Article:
3 Key Lessons from Portland's Internal Comms Pro Event (plus 1 bonus!)

Sep 01, 2019

Recently, I was invited to participate in an event series here in Portland by a new organization called Internal Comms Pro. Internal Comms Pro was founded by Sara Jackson, who identified an opportunity to bring together internal communicators in major U.S. metros to discuss hot topics in our industry. Along with Portland, it recently visited Cincinnati, Chicago and New York. On September 24, it will travel to Charlotte. If you’re in the area, I highly recommend attending.

Like my experience in building Chasing the Sun, Internal Comms Pro identified a need based on feedback from a group of people yearning to learn from each other, took it and ran with it.

Jason Anthoine, Managing Founder, Audacity opened the event with a great keynote that looked at the role of the internal communicator and how to engage with the C-suite. Local Portland-area internal communications leaders Lise Harwin, Pete Donahue, Sara Bradshaw, and Sarah Fridovich (below) were panelists to discuss industry best practices and answer questions from a packed room at the University of Oregon’s Turnbull Center.

My three biggest takeaways from the event:

There is an opportunity internal communicators grow as company leaders.

As internal communicators, the opportunity to build a presence as leaders within the company has never become more important. Internal communications is a great career path for those in public relations, and I look to those in college to consider it as an option coming out of school.

There are three keys to building trust with the C-suite.

Creating pilot programs for new ideas that can scale, learning about the business, and sharing results-based outcomes are three keys that were shared for getting a seat at the table.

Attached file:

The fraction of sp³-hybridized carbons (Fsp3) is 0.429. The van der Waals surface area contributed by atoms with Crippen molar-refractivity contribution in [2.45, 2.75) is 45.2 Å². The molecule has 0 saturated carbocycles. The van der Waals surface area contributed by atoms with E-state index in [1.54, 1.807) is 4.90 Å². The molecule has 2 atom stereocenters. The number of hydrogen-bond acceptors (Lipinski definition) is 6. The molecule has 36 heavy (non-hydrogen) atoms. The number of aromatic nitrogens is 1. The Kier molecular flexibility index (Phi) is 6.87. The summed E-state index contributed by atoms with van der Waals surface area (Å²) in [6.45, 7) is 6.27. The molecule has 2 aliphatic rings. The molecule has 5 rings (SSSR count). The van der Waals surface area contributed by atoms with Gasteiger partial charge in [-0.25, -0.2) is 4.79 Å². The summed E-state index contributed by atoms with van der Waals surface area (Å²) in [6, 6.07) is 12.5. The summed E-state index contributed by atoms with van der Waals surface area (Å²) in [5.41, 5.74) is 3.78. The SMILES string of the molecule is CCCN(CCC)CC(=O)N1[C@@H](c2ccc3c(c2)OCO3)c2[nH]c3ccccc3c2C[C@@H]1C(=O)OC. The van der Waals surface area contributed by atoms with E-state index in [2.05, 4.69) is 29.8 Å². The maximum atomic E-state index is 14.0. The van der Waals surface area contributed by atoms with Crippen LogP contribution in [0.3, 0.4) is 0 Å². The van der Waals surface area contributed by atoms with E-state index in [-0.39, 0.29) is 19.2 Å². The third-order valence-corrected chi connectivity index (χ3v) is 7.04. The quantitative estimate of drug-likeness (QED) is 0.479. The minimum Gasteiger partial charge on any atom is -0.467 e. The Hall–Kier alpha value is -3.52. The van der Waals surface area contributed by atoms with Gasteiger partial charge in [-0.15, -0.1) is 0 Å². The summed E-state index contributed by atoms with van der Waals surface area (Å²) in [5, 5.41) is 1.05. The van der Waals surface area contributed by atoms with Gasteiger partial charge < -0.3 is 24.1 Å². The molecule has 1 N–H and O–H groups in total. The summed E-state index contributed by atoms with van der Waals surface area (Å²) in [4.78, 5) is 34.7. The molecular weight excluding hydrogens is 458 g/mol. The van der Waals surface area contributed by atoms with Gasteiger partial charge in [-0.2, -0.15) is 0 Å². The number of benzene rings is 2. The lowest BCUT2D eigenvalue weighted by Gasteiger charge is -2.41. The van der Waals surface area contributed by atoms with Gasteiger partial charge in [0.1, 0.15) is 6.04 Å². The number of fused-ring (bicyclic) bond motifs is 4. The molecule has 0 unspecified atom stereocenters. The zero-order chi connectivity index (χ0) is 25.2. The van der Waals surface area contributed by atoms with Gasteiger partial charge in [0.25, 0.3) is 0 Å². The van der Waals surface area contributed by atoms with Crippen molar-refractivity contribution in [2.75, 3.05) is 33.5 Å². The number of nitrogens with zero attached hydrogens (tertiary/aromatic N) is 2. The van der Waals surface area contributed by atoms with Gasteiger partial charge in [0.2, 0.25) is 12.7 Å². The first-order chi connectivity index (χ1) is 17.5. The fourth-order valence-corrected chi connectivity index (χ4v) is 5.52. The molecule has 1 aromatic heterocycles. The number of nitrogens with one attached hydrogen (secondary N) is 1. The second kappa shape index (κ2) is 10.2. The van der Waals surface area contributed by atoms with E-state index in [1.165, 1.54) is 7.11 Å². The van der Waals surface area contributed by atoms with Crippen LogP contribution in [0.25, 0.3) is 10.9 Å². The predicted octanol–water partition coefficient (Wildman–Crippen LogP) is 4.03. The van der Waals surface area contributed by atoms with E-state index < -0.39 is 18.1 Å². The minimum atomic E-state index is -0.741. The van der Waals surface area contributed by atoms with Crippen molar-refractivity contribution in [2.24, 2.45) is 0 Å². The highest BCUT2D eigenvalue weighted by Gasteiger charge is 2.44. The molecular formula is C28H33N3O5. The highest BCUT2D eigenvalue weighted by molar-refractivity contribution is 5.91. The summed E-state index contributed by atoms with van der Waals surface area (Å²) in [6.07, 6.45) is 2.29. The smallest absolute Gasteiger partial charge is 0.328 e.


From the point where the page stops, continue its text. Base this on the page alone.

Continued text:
Reminder: think about your employee audience.

One example: if your company has white and blue collar employees, look for ways to ensure everyone has access to information digitally. Wi-Fi hotspots and digital signage are two great examples for those who don’t constantly use their mobile devices and/or have spotty access while working.

Another example: if you’re working with IT departments on solutions to make it easier for employees to access information on an intranet, try to find compromises. For instance, if the company is using SharePoint, work with IT to build a custom landing page that is engaging but still uses SharePoint as the back end.

BONUS: We must be mentally and physically prepared to thrive in our profession.

As internal communicators, doing all this requires a lot of mental and physical strength. I appreciated the opportunity to close the event as I co-hosted a fireside chat with Sara Jackson. We focused on ways to incorporate health and wellness as professionals.

My main message: everything shared during the event requires mental and physical endurance. That means prioritizing your health and wellness to ensure you’re set up for success.

Thanks so much to Internal Comms Pro for making your way to Portland and addressing these topics head-on. You’re welcome back any time!

-m

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